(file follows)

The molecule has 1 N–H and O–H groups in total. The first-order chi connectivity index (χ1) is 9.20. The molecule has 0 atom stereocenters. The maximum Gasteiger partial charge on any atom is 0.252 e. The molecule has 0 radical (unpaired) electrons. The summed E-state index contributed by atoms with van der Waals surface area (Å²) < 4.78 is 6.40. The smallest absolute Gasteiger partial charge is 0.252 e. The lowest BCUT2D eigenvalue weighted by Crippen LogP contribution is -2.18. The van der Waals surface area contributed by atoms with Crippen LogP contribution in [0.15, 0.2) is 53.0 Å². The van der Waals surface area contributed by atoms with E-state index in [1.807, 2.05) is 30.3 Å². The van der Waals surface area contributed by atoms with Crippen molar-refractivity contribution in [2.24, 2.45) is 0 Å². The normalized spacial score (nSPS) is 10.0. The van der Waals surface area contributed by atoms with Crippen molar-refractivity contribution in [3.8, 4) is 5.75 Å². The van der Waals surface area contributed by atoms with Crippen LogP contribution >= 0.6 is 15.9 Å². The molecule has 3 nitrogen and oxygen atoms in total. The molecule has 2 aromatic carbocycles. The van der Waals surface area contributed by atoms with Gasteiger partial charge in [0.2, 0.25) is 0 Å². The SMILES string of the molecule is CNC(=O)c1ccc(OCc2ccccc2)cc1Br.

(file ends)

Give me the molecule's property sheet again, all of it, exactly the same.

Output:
The molecule has 1 N–H and O–H groups in total. The first-order chi connectivity index (χ1) is 9.20. The molecule has 0 atom stereocenters. The maximum Gasteiger partial charge on any atom is 0.252 e. The molecule has 0 radical (unpaired) electrons. The summed E-state index contributed by atoms with van der Waals surface area (Å²) < 4.78 is 6.40. The smallest absolute Gasteiger partial charge is 0.252 e. The lowest BCUT2D eigenvalue weighted by Crippen LogP contribution is -2.18. The van der Waals surface area contributed by atoms with Crippen LogP contribution in [0.15, 0.2) is 53.0 Å². The van der Waals surface area contributed by atoms with E-state index in [1.807, 2.05) is 30.3 Å². The van der Waals surface area contributed by atoms with Crippen molar-refractivity contribution in [2.24, 2.45) is 0 Å². The normalized spacial score (nSPS) is 10.0. The van der Waals surface area contributed by atoms with Crippen molar-refractivity contribution in [3.8, 4) is 5.75 Å². The van der Waals surface area contributed by atoms with Crippen LogP contribution >= 0.6 is 15.9 Å². The molecule has 3 nitrogen and oxygen atoms in total. The molecule has 2 aromatic carbocycles. The van der Waals surface area contributed by atoms with Gasteiger partial charge in [0.2, 0.25) is 0 Å². The SMILES string of the molecule is CNC(=O)c1ccc(OCc2ccccc2)cc1Br.